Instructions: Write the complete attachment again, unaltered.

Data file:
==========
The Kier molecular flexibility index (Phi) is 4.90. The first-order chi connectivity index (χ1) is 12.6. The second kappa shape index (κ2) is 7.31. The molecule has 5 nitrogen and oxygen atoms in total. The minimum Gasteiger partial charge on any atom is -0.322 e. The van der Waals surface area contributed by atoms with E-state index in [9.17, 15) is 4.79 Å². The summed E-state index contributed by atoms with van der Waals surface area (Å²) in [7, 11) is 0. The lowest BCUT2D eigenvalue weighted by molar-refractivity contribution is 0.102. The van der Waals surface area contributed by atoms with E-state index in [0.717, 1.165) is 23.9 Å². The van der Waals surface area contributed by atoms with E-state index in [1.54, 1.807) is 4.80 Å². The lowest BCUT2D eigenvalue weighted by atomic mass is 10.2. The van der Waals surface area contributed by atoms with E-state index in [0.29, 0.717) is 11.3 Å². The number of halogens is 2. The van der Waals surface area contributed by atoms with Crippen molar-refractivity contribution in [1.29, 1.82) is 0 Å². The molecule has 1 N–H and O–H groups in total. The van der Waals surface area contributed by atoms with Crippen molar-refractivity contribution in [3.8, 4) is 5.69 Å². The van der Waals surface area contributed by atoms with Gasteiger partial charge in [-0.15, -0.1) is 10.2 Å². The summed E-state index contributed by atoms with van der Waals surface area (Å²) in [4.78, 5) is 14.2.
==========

The Kier molecular flexibility index (Phi) is 4.90. The first-order chi connectivity index (χ1) is 12.6. The second kappa shape index (κ2) is 7.31. The molecule has 5 nitrogen and oxygen atoms in total. The minimum Gasteiger partial charge on any atom is -0.322 e. The van der Waals surface area contributed by atoms with E-state index in [9.17, 15) is 4.79 Å². The summed E-state index contributed by atoms with van der Waals surface area (Å²) in [7, 11) is 0. The lowest BCUT2D eigenvalue weighted by molar-refractivity contribution is 0.102. The van der Waals surface area contributed by atoms with E-state index in [0.717, 1.165) is 23.9 Å². The van der Waals surface area contributed by atoms with E-state index in [1.54, 1.807) is 4.80 Å². The lowest BCUT2D eigenvalue weighted by atomic mass is 10.2. The van der Waals surface area contributed by atoms with E-state index in [0.29, 0.717) is 11.3 Å². The number of halogens is 2. The van der Waals surface area contributed by atoms with Crippen molar-refractivity contribution in [1.29, 1.82) is 0 Å². The molecule has 1 N–H and O–H groups in total. The van der Waals surface area contributed by atoms with Crippen molar-refractivity contribution in [3.8, 4) is 5.69 Å². The van der Waals surface area contributed by atoms with Gasteiger partial charge in [-0.15, -0.1) is 10.2 Å². The summed E-state index contributed by atoms with van der Waals surface area (Å²) in [4.78, 5) is 14.2.